Search for how to be a process server and you’re going to find conflicting opinions. The U.S. is a big country. There’s a lot of state-by-state and regional variation in the process server business, and that affects the advice you’re going to get.
But there are a few commonalities:
- In most states a process server license isn’t required. Anyone over the age of 18 can be a process server.
- If you live in a jurisdiction that regulates process servers, like Florida or California, the requirements are often straightforward (usually posting a small bond and a background check).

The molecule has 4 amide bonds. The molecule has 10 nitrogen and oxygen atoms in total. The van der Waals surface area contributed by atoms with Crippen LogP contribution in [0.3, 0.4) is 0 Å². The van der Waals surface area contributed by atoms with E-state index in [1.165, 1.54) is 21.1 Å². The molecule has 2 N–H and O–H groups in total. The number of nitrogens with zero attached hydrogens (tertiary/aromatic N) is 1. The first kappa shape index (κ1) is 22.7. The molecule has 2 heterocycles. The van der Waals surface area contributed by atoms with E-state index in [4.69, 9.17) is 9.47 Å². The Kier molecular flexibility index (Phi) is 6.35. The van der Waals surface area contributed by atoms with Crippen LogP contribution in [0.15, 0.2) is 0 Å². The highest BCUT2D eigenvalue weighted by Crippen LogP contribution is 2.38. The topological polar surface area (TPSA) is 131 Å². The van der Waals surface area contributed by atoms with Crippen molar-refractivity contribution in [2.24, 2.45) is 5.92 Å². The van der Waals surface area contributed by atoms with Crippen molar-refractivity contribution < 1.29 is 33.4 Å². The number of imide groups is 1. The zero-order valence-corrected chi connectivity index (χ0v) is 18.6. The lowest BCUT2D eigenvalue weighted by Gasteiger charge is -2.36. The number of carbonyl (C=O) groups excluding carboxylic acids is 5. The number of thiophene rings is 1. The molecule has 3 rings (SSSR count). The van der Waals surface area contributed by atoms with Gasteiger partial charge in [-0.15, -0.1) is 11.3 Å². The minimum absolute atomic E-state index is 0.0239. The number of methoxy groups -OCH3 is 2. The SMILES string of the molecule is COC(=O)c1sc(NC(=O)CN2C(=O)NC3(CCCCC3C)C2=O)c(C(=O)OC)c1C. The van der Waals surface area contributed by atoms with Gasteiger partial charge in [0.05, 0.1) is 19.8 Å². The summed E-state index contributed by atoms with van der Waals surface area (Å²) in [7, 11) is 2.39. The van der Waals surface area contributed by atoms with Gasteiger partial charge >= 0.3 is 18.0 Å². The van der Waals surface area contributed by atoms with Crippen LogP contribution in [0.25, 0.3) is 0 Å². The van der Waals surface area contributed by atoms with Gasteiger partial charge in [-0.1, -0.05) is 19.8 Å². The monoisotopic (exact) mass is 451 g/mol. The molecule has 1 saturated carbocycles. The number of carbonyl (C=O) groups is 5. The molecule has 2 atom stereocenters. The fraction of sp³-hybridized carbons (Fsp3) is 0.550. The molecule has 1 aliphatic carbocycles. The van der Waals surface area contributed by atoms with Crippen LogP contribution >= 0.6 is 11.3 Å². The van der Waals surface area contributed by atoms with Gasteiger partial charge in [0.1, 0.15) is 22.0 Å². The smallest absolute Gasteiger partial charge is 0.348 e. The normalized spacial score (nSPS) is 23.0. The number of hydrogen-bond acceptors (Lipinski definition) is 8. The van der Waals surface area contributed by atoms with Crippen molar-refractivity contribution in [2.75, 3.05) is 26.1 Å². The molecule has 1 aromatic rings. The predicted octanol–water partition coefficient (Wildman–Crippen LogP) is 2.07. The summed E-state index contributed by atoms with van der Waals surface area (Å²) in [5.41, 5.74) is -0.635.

- The highest paid process servers are self-employed. The majority of so-called process server jobs are really just low-earning independent contractor positions that put all the expense and liability on you.
How to Be a Process Server in 2015
The world of process serving is changing. New apps, software, and solutions are coming onto the market.
It’s easy to be overwhelmed.
But when we push the confusion to the side, being a process server is 2015 is no different than it’s always been:
- Get clients.
- Serve papers.
Everything else is just busy work and noise.
If you want to be a process server, or grow your existing business, than you have to focus on the three steps above.
How you go about it is up to you, but if you’re spinning your wheels and getting bogged down by changing details, then you’re not moving forward.